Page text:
Costa Rica’s Legislature on Tuesday approved in second and final debate an overhaul to a Free Trade Agreement (FTA) with Mexico aimed at spurring trade between the Costa Rica and its neighbours.
Under the terms of the new agreement, Mexico and Costa Rica’s existing 1995 treaty will be merged with Mexico’s covenants with Nicaragua, El Salvador, Guatemala and Honduras, to stimulate regional trade.
“The approval of this agreement is an important step in the consolidation and expansion of trade and investment flows between Costa Rica and Mexico. This FTA is the result of a convergence process which improved customs procedures that favour the accumulation of origin and trade facilitation, were modernized provisions on investment, services, government procurement and intellectual property”, said the Costa Rican Trade Ministe, Anabel Gonzalez, who highlighted the work of the legislatos.
Gonzalez is competing to be the next director general of the World Trade Organization.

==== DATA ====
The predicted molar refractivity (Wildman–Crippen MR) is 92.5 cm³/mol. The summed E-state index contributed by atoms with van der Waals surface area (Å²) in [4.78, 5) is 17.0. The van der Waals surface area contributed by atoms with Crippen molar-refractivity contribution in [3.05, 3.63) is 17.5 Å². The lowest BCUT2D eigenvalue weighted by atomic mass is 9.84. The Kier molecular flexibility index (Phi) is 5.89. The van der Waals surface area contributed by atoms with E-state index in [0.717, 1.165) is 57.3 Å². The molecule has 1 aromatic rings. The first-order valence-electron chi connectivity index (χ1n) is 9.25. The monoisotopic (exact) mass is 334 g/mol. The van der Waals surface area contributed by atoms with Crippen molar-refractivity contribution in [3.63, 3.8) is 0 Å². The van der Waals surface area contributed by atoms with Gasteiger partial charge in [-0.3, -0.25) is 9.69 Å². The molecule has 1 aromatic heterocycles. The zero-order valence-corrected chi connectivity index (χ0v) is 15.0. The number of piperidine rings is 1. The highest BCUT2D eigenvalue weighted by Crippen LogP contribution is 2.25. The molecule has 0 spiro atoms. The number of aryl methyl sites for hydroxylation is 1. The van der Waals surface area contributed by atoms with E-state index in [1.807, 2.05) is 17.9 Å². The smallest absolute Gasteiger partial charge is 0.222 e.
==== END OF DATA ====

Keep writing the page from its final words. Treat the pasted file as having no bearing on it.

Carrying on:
Trade between Costa Rica and Mexico grew 10% a year between 2000-2011, generating US$1.4 billion, according to Costa Rica’s foreign trade ministry.
The update to the treaty comes a week after new Mexican President Enrique Peña Nieto visited Costa Rica, taking part in the Sistema de la Integración Centroamericana (SICA) meetings held in San José – where he met with his counterpart Laura Chinchilla and urged the Costa Rica’s legislators to approve the revised treaty, originally signed in 2011.
During his visit, Peña also met with heads of state from Panama, Honduras and Guatemala, and told reporters that he had discussed the possibility of including Panama, the region’s booming economy, within the terms of the treaty.
Central America is the fourth Mexican investment destination in Latin America.
By its geographical proximity, particularly for the South-East of Mexico, Central America represents, as a region, an important markets.